blog final dec 9


Daily delta cases bounce back up above 100

Welcome to The Spinoff’s live updates for December 9. Can you believe it’s nearly Christmas?! I’m Stewart Sowman-Lund. Get in touch with me on

Today’s headlines

Dec 9 2021

Peeni Henare receives his booster shot shirtless

The associate minister of health received his Pfizer vaccine booster today, and in an apparent act of solidarity with fellow minister Stuart Nash, Henare did so without a shirt on. The shot (photo) evidence was taken from the front, where Henare doesn’t look as proud of his shirtlessness as Nash apparently was.

When asked what he thought of Henare’s shirtless actions, Nash – who prides himself on his workout regimen – replied: “I was looking at that photo and I couldn’t see any shoulders.” He then laughed and walked away. Henare and his non-existent shoulders have yet to respond to the slight but investigations are ongoing into this worrying trend.

How to add your vaccine pass to your Air NZ app


Good news: The Air New Zealand app has just been updated so you can include your vaccine status in the form of your Covid-19 My Vaccine Pass. Even better news: we tried it and it worked.

Just open your Air NZ app (you may need to check first that it is updated to the latest version) and you’ll be greeted with a screen inviting you to add your pass. You then need to either scan the QR code on a printed pass or upload either the pass itself or a screenshot. I’ve got mine in a wallet on my phone, so I screengrabbed and uploaded that and before you can say Pfizer-BioNTech aka Comirnaty, there it is. If there’s any chance you’ll be travelling in the months ahead, upload yours now, in the cause of shorter queues for all.

Kiri Allan says her latest scans show ‘no sign’ of cancer

Labour minister Kiri Allan has announced she’s free of cancer after undergoing treatment in June.

Allan was diagnosed with stage three cervical cancer in April, taking extended leave from parliament for treatment and recovery.

In a post on her Instagram, Allan said she had her first scan since completing treatment earlier this week. “Today my incredible radiation oncologist called me to say that the scan shows that there is no sign of residual cancer (technical phrase: no evidence of disease),” wrote Allan.

“I can’t describe what we are feeling right now, and I’ll be honest, I was preparing for a different kind of phone call today. There is a five year period where I’ll be tested every six months, and it’s not until the end of that period of five years where I can say ‘my chances of having that cancer are no longer likely’.”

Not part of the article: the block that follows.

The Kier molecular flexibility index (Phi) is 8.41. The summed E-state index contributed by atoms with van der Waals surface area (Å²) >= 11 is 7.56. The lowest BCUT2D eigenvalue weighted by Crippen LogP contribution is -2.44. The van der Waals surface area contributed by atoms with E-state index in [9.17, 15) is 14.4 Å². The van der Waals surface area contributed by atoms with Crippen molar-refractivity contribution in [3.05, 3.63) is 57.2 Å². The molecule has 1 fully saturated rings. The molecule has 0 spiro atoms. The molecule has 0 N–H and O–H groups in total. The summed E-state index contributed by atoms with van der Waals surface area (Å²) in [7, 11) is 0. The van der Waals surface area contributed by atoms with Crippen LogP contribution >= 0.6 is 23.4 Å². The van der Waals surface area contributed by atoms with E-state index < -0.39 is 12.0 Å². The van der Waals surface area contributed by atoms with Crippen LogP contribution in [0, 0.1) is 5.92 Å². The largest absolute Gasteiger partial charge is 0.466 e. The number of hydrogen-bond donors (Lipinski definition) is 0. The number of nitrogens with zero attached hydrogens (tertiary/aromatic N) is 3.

Allan called the news a “huge milestone” and thanked the “incredible medical staff” that saved her life. “This disease caught me out and I was not prepared for what would follow. We have the medicine, the science and the expertise to detect this form of cancer far earlier then I did,” said Allan.


View this post on Instagram


A post shared by Kiri Allan (@kiri_allan_mp)

Auckland police presence to increase over Christmas period

More police officers will be visible in Auckland’s CBD over the coming weeks as workplaces close and people celebrate the end of 2021.

Senior sergeant Mark Clayton said with hospitality venues reopened under the traffic light system, more people will be in the city.

“We will be keeping a close eye on the festivities for any potential trouble and you can expect to see a noticeable increase in the amount of police staff on the streets,” he said.

A “large number” of staff will be deployed to patrol the streets around the CBD on Thursday, Friday and Saturday nights, said Clayton, as well as other popular hangout spots in Auckland such as Mission Bay.

Free rapid Covid tests available for unvaccinated domestic travellers

Unvaccinated and asymptomatic domestic travellers will be able to access free rapid antigen testing for Covid-19 over the summer period.

Pharmacies across the country will be able to deliver the testing which returns a result within 15 minutes.

When Auckland’s border lifts on December 15, everyone leaving the city will require proof of vaccination or a valid negative Covid test.

Director general of health Ashley Bloomfield said the antigen tests should be administered as close to the time of travel as possible, ideally within 24 hours.

“Travellers are still able to use a negative PCR test to meet any travel requirements, but that is not recommended,” said Bloomfield. “Using the alternative rapid antigen test will allow our laboratories to focus on processing PCR tests. This will reduce the turnaround time for returning results to symptomatic people and close contacts of confirmed cases as we continue to respond to the current outbreak.”